Henrik on the “Norwegian system” of training

    There has long been a fascination about how Team Ingebrigtsen trains. The prevalence of “the Norwegian method”, which involves an emphasis on threshold running and monitoring lactate levels to find the sweet spot in terms of staying on the right side of the red line, plus high mileage, is a proven winner.

    It is a template which was implemented by Gjert but, after the Ingebrigtsen brothers moved away from their father, how they go about their training business together has become a more collaborative affair.

    Henrik has been credited as taking the lead but he says: “I might have a bigger responsibility than Filip and Jakob but we are very much independent and we try to do our own coaching in a way but use each other as sparring partners.

    “When it comes to planning training camps and travel and stuff like that then I’m probably more in charge there but we have a good training programme and we very much agree with most of the training we plan to do. We’re always discussing the best way forward.

    Jakob Ingebrigtsen and Elisabeth Asserson (Getty)

    “It’s a little bit different for me and Filip because we’re just training to reach the level where we can be, but Jakob is exploring new territories. So the same training you did last year? It’s not good enough for this year because then there’s no room for improvement. But me and Filip, we still have room for improvement within the training we have already planned.

    “If you just do traditional training and capacity work and high mileage, then that’s super easy. Almost everyone can do it, right? If you do the lactic measurement also, then it’s almost foolproof. But how to get that good endurance capacity into something quite fast on the track – that’s the tricky part.”

    Does Henrik find it funny, though, that the wider world has taken heed of what the brothers are doing?

    “I find it logical,” he says. “It would be crazy not to try to copy what’s been proven to work as well as it has. It’s not just all three of us. Potentially there could be something like 10 Norwegian runners at the Olympics. That’s crazy from a population of four or five million people and most of them skiers. We’re getting a lot out of what’s there.”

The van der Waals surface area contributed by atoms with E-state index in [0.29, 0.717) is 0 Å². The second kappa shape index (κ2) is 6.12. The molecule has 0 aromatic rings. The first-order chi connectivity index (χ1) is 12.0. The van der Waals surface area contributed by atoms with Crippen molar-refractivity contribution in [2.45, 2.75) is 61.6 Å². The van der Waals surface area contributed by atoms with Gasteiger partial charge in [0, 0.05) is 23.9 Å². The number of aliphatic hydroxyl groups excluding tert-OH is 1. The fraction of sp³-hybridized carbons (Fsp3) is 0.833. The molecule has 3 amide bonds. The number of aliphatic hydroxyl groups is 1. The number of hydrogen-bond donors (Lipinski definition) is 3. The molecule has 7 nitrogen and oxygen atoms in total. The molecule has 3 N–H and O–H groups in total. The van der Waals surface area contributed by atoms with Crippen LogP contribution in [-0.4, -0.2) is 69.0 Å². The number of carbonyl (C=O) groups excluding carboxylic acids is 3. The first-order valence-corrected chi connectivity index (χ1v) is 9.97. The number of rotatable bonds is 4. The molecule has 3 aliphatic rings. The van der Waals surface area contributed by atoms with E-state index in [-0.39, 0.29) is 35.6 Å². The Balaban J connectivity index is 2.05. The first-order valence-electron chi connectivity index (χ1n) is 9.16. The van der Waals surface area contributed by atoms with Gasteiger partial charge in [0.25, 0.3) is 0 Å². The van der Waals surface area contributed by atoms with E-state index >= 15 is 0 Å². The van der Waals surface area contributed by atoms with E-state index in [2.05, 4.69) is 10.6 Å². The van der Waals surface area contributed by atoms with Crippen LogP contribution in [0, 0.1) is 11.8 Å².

A little sibling rivalry must surely help the training dynamic, too. Do the brothers still try to outdo each other?

    “All the time, but in a constructive way now,” says Henrik. “Around 2017-18 I think there was too much pushing. But now, we try to outperform each other by executing the workouts to perfection. Not running faster and faster and faster. It’s all about execution.

    “I think a lot of people have also learned in the last few years how to execute this training to really close to perfection and that’s why we see the rise in results and level.”

    Jakob Ingebrigtsen (Getty)

    Why the 1500m is a fast-changing event

    Given that he was European champion back in 2012, Henrik Ingebrigtsen has been able to witness first hand just how the 1500m has changed. What he sees taking place now compared to 10 or so years ago, the two-time Olympian describes as being “almost like another discipline”.

    The 32-year-old admits that his brothers’ methods, plus the performances of Jakob, have played a significant role in that advancement. The times needed to be competitive have dropped sharply. If being able to run under 3:30 used to be seen as a major landmark, now it’s a job requirement.

    “Championship races never used to be faster than 3:34 or 3:35,” says Henrik. “But now, running
    sub-3:30 in the championship race, and being able to do that almost solo with just someone trying to pass you in the end? It’s crazy.

    “Jakob has made everyone else rise in level and not only that I think runners that normally run around 3:33 to 3:34 can almost break 3:30 now because it’s so optimal the way he races. Everyone can just find their place in line and there are no distractions.

    “Asbel Kiprop used to break the field in the first lap and then everyone else was just left to pick up the pieces, trying to put the race together. That was the way we raced. It’s almost like a different discipline.

    “That’s a big change but also there used to be a 20 per cent chance of a good race – with tactics and pacemaking – and I think that has moved to 95 per cent now.  It gives everyone a good chance to run fast every race and I think that’s a cool thing.

    “Other than that, I think most of the runners now are fitter endurance wise than the guys from 10 to 15 years ago. Back then some guys used to do crazy, crazy workouts – running hard sessions you couldn’t believe. But now I think people are containing themselves and training more rationally.”

    Jakob Ingebrigtsen (Getty)

    Because of your methods?

    “I think so. We always believed in training to your level and not training to the level you wish you had. Because that’s not constructive.

    “I feel proud that I have managed to change something that’s way bigger than myself.  And also I feel a lot of pride in seeing a Diamond League race, where there’s 10, 12 different nationalities. There’s so many more people who can perform from different places and I think that says a lot about our sport.

    “I feel like middle distance and long distance running is stronger as a sport than it’s been in many, many years and it’s because of the diversity and because of the high level across the board. If I had a part in helping make running into what it is today, I feel proud of that.”

    » This article first appeared in the January issue of AW magazine, which you can read here